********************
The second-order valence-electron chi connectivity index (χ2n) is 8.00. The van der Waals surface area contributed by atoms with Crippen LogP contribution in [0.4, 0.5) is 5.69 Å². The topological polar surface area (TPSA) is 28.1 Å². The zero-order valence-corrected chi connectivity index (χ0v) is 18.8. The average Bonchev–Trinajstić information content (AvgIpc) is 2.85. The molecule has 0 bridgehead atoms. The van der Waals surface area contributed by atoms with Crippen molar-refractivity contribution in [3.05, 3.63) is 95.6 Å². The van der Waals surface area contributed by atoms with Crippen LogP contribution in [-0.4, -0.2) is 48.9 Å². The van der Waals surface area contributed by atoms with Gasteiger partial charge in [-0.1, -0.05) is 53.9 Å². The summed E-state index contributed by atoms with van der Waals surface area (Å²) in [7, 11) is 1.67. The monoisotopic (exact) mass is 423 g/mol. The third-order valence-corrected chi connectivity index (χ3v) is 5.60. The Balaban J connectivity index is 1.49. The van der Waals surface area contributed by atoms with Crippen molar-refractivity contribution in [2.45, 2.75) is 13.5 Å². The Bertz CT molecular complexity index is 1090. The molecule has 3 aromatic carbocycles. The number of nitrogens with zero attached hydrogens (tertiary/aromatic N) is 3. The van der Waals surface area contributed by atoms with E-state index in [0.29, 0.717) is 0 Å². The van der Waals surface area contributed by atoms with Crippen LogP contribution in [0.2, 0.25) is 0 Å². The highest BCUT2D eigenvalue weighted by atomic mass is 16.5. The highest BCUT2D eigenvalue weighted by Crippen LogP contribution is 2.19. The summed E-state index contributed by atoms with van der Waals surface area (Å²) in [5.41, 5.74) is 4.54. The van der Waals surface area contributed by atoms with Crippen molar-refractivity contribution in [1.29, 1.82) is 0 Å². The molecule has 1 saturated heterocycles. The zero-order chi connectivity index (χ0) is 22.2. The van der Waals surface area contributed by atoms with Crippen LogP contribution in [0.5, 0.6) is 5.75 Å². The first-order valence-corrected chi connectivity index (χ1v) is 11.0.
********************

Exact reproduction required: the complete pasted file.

The second-order valence-electron chi connectivity index (χ2n) is 8.00. The van der Waals surface area contributed by atoms with Crippen LogP contribution in [0.4, 0.5) is 5.69 Å². The topological polar surface area (TPSA) is 28.1 Å². The zero-order valence-corrected chi connectivity index (χ0v) is 18.8. The average Bonchev–Trinajstić information content (AvgIpc) is 2.85. The molecule has 0 bridgehead atoms. The van der Waals surface area contributed by atoms with Crippen molar-refractivity contribution in [3.05, 3.63) is 95.6 Å². The van der Waals surface area contributed by atoms with Crippen LogP contribution in [-0.4, -0.2) is 48.9 Å². The van der Waals surface area contributed by atoms with Gasteiger partial charge in [-0.1, -0.05) is 53.9 Å². The summed E-state index contributed by atoms with van der Waals surface area (Å²) in [7, 11) is 1.67. The monoisotopic (exact) mass is 423 g/mol. The third-order valence-corrected chi connectivity index (χ3v) is 5.60. The Balaban J connectivity index is 1.49. The van der Waals surface area contributed by atoms with Crippen molar-refractivity contribution in [2.45, 2.75) is 13.5 Å². The Bertz CT molecular complexity index is 1090. The molecule has 3 aromatic carbocycles. The number of nitrogens with zero attached hydrogens (tertiary/aromatic N) is 3. The van der Waals surface area contributed by atoms with E-state index in [0.29, 0.717) is 0 Å². The van der Waals surface area contributed by atoms with Crippen LogP contribution in [0.2, 0.25) is 0 Å². The highest BCUT2D eigenvalue weighted by atomic mass is 16.5. The highest BCUT2D eigenvalue weighted by Crippen LogP contribution is 2.19. The summed E-state index contributed by atoms with van der Waals surface area (Å²) in [5.41, 5.74) is 4.54. The van der Waals surface area contributed by atoms with Crippen molar-refractivity contribution in [1.29, 1.82) is 0 Å². The molecule has 1 saturated heterocycles. The zero-order chi connectivity index (χ0) is 22.2. The van der Waals surface area contributed by atoms with Crippen LogP contribution in [0.5, 0.6) is 5.75 Å². The first-order valence-corrected chi connectivity index (χ1v) is 11.0.